From education to employment

51-year-old apprentice encourages other adults to learn new skills through an apprenticeship

A 51-year-old apprentice has praised an apprenticeship scheme for giving him the opportunity to retrain and achieve a “work life balance”.

Since 2017, 56,492 people aged 19+ have started an apprenticeship in Greater Manchester and there are currently 29,784 adults in apprenticeship roles in the city-region. The results show apprenticeships are not just for school leavers, but open to anybody of any age.

Adult apprentices across the city-region have praised apprenticeships for allowing them to retrain without fees, start a new career without the risk and also giving them the chance to get paid while learning. Employers have also reported positive experiences with hiring adult apprentices, who have helped to increase productivity in the workplace while acting as mentors for the younger apprentices.

David Bunce, who trained as a Plumbing Apprentice with Seddon, said he decided to make a career change after working in the army and for the police.

He said: “The challenges before starting my apprenticeship that I had to overcome were very much a perception of my age at 51 that the commitment and ability to do a physical trade might not have been the same as somebody young.

“Since starting my apprenticeship with Seddon I’ve gained a vast amount of work-based experience, I’ve also gained knowledge that is applicable to that work-based experience from college. So it’s a perfect blend of work experience, knowledge-based work experience and learning a trade.

“The apprenticeship is preparing me in lots of ways with the knowledge, with the skills, with being able to translate those into the workplace. With the support of the company it means the day release aspect of it that it gives me a better work-life balance, all in all it’s a much better option.”

Steven Cullen, Head of Operations for Engineering Services at Seddon, said: “Since David started at Seddon all I’ve had is good reports about what he has brought to the table due to his experience, his age and also he is a mentor to the younger apprentices.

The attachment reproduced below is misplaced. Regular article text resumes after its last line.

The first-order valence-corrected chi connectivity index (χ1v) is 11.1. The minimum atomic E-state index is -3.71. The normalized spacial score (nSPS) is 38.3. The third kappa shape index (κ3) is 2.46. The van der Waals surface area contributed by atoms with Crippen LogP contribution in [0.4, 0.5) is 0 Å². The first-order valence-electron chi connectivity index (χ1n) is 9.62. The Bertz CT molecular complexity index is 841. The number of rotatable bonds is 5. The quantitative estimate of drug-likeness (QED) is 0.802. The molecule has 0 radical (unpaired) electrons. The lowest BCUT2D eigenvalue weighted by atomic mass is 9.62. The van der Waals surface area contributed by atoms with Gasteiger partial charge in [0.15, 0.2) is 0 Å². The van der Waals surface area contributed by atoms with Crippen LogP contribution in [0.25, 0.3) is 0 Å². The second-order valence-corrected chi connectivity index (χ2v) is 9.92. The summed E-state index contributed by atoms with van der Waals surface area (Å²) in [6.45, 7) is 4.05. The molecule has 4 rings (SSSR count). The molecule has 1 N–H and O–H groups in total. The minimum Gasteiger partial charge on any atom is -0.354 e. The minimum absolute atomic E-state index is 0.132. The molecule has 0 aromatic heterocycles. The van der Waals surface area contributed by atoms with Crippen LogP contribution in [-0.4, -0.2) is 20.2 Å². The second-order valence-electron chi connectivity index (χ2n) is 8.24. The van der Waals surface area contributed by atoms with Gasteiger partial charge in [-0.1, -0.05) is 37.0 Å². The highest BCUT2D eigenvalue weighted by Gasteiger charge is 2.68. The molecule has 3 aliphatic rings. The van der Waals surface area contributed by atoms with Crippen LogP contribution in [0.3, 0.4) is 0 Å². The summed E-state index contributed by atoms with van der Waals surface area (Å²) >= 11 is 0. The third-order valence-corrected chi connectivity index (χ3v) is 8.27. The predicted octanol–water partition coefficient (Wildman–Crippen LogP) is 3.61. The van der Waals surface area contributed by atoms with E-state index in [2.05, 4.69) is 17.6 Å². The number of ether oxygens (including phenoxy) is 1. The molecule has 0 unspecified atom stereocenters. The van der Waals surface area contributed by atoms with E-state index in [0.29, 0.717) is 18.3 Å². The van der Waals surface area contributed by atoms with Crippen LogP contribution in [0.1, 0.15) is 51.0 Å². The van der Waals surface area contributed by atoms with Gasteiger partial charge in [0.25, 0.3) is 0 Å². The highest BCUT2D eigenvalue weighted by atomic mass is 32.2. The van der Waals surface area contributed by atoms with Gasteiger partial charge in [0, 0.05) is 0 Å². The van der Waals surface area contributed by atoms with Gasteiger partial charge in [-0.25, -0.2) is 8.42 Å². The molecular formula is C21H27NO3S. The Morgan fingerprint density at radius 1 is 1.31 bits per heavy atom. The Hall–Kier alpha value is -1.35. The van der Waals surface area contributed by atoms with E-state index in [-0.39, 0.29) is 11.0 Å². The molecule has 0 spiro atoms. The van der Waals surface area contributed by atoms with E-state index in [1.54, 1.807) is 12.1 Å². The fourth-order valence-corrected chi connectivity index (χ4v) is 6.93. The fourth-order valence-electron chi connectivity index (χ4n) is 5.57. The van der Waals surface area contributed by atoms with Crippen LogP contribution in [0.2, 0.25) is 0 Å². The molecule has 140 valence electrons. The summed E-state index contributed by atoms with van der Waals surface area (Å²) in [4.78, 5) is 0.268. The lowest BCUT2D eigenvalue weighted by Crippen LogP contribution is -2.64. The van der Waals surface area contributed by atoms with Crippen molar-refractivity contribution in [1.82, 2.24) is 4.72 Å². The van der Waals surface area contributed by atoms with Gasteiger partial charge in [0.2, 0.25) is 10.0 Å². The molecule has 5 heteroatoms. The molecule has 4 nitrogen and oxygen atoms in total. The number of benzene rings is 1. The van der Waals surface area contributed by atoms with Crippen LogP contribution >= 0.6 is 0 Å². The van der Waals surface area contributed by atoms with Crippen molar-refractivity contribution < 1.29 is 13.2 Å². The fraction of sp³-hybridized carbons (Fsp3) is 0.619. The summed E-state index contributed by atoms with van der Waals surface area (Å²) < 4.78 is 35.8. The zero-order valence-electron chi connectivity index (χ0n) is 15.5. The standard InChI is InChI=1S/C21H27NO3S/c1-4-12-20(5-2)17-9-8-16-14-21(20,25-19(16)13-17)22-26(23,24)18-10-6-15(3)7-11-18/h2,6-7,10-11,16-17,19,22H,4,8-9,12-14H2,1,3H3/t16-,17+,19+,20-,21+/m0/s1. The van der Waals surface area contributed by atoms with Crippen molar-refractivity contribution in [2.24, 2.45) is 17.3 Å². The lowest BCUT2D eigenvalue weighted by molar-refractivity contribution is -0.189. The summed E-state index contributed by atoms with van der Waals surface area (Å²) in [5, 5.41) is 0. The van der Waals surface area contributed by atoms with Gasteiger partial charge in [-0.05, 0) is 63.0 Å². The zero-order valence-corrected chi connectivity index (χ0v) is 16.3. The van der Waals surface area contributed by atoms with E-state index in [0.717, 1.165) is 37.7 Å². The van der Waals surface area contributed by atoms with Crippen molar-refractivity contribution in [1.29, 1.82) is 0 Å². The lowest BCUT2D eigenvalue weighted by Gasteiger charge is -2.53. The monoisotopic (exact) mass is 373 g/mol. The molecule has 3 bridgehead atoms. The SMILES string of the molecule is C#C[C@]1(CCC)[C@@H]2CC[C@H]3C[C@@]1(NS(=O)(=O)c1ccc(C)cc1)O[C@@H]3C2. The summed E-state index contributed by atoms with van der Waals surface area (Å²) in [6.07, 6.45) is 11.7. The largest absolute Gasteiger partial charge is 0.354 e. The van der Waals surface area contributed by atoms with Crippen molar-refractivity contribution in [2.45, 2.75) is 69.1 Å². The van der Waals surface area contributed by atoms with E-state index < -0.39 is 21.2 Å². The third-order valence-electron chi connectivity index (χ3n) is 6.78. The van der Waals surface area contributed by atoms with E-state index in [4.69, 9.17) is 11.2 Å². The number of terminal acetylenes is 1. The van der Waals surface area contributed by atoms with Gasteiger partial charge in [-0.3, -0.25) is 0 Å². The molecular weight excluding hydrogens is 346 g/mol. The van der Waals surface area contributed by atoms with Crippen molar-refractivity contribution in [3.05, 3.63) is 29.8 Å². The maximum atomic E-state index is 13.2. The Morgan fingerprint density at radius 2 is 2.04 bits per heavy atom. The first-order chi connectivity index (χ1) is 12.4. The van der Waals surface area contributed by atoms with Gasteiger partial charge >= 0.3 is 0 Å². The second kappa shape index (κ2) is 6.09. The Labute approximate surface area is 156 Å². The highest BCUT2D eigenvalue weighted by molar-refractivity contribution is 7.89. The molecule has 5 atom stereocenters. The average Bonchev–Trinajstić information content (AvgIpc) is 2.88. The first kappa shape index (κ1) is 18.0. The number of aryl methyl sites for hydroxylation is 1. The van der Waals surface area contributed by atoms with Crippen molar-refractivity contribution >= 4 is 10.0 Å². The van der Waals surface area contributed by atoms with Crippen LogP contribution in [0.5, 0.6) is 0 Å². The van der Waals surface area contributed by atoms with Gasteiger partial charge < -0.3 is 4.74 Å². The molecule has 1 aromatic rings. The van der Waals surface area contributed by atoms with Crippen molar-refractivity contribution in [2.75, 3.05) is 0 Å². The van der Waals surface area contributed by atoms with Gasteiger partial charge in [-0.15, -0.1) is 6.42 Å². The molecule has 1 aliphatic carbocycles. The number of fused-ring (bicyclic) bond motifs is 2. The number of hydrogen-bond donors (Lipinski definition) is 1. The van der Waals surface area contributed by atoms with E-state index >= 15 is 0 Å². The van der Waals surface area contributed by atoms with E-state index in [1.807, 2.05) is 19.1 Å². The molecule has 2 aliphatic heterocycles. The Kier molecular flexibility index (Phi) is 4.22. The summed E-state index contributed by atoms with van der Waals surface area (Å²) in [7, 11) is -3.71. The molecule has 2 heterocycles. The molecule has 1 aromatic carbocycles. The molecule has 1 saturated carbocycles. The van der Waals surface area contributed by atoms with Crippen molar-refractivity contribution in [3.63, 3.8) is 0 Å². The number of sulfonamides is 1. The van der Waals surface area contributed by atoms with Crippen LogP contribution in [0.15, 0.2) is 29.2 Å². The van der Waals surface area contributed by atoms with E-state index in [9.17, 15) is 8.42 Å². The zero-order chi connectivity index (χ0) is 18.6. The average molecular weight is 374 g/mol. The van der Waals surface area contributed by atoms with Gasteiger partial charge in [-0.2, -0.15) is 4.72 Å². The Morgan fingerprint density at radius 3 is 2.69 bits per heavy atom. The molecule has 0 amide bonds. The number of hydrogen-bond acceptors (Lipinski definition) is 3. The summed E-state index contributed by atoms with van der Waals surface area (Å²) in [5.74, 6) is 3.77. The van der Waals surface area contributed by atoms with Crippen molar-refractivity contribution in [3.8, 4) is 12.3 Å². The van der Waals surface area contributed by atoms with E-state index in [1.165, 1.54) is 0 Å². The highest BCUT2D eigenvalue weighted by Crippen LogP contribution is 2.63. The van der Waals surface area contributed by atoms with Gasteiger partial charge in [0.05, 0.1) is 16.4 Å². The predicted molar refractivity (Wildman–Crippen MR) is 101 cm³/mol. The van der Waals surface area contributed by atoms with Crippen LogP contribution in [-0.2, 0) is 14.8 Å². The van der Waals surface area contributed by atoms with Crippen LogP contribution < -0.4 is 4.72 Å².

“I’ve never had perceptions about taking on any older apprentices, because what we do is look at the person individually and see who that person is to develop in their own means and own right.”

Greater Manchester leaders are calling on adults who are currently out of work or looking to refresh their careers to apply for an apprenticeship as a way to learn new skills and retrain.

 Councillor Andrew Western, GMCA lead for Digital, Work, Skills and Clean Air, said: “It’s a common misconception that apprenticeships are just for school leavers, when in fact they are open to anybody of any age who may want to undergo a career change or learn new skills. We have also been hearing from employers who tell us adult apprentices have had a positive impact on their businesses, due to their experience and passion to learn new skills.

“I urge those who are currently out of work or having a career break to apply for the fantastic apprenticeship opportunities we have here in Greater Manchester and progress your career.”

GMCA continues to improve the quality and grow the numbers of apprenticeships in Greater Manchester. A total of 17,000 apprenticeships started in the academic year from 2019-2020 in every sector, including growth industries of Manufacturing, Finance, Digital as well as Health and Social Care as set out in the Local Industrial Strategy. It is hoped around 3,000 apprenticeship roles will start this September.

Greater Manchester’s Levy Matchmaking Service enables large employers with apprenticeship levy underspend to match with smaller businesses looking to hire apprentices. A total of 354 apprenticeships have started so far through the Levy Matchmaking Service, with more businesses being urged to take advantage of the opportunity.

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